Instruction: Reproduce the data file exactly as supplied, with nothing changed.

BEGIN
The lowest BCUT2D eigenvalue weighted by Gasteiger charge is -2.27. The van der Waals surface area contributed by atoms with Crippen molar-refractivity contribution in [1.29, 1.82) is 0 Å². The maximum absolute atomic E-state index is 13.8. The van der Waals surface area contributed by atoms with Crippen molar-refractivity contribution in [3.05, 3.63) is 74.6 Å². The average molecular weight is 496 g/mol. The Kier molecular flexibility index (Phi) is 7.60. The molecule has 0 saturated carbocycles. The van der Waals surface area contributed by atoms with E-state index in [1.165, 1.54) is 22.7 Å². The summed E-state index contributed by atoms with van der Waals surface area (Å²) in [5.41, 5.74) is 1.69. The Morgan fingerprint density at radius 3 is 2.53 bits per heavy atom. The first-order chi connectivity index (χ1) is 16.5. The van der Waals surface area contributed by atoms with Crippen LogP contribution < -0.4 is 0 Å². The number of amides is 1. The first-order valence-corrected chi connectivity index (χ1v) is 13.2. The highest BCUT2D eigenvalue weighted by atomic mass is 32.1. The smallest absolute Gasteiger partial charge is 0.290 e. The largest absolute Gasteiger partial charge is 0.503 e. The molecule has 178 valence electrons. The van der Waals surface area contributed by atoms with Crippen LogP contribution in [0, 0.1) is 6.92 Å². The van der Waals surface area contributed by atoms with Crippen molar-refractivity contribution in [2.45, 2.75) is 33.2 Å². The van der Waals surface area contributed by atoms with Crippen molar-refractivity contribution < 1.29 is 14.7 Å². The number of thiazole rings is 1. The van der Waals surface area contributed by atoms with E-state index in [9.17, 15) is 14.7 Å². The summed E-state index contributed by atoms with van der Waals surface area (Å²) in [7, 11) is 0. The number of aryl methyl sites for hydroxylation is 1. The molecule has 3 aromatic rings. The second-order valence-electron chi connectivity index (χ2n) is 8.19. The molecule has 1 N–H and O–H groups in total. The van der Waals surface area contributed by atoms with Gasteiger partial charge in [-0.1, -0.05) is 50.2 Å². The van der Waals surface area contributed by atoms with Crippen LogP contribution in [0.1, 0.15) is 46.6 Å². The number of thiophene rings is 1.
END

The lowest BCUT2D eigenvalue weighted by Gasteiger charge is -2.27. The van der Waals surface area contributed by atoms with Crippen molar-refractivity contribution in [1.29, 1.82) is 0 Å². The maximum absolute atomic E-state index is 13.8. The van der Waals surface area contributed by atoms with Crippen molar-refractivity contribution in [3.05, 3.63) is 74.6 Å². The average molecular weight is 496 g/mol. The Kier molecular flexibility index (Phi) is 7.60. The molecule has 0 saturated carbocycles. The van der Waals surface area contributed by atoms with E-state index in [1.165, 1.54) is 22.7 Å². The summed E-state index contributed by atoms with van der Waals surface area (Å²) in [5.41, 5.74) is 1.69. The Morgan fingerprint density at radius 3 is 2.53 bits per heavy atom. The first-order chi connectivity index (χ1) is 16.5. The van der Waals surface area contributed by atoms with Crippen LogP contribution < -0.4 is 0 Å². The number of amides is 1. The first-order valence-corrected chi connectivity index (χ1v) is 13.2. The highest BCUT2D eigenvalue weighted by atomic mass is 32.1. The smallest absolute Gasteiger partial charge is 0.290 e. The largest absolute Gasteiger partial charge is 0.503 e. The molecule has 178 valence electrons. The van der Waals surface area contributed by atoms with Crippen LogP contribution in [0, 0.1) is 6.92 Å². The van der Waals surface area contributed by atoms with Crippen molar-refractivity contribution in [2.45, 2.75) is 33.2 Å². The van der Waals surface area contributed by atoms with Crippen molar-refractivity contribution < 1.29 is 14.7 Å². The number of thiazole rings is 1. The van der Waals surface area contributed by atoms with E-state index in [9.17, 15) is 14.7 Å². The summed E-state index contributed by atoms with van der Waals surface area (Å²) in [7, 11) is 0. The number of aryl methyl sites for hydroxylation is 1. The molecule has 3 aromatic rings. The second-order valence-electron chi connectivity index (χ2n) is 8.19. The molecule has 1 N–H and O–H groups in total. The van der Waals surface area contributed by atoms with Gasteiger partial charge in [-0.1, -0.05) is 50.2 Å². The van der Waals surface area contributed by atoms with Crippen LogP contribution in [0.1, 0.15) is 46.6 Å². The number of thiophene rings is 1.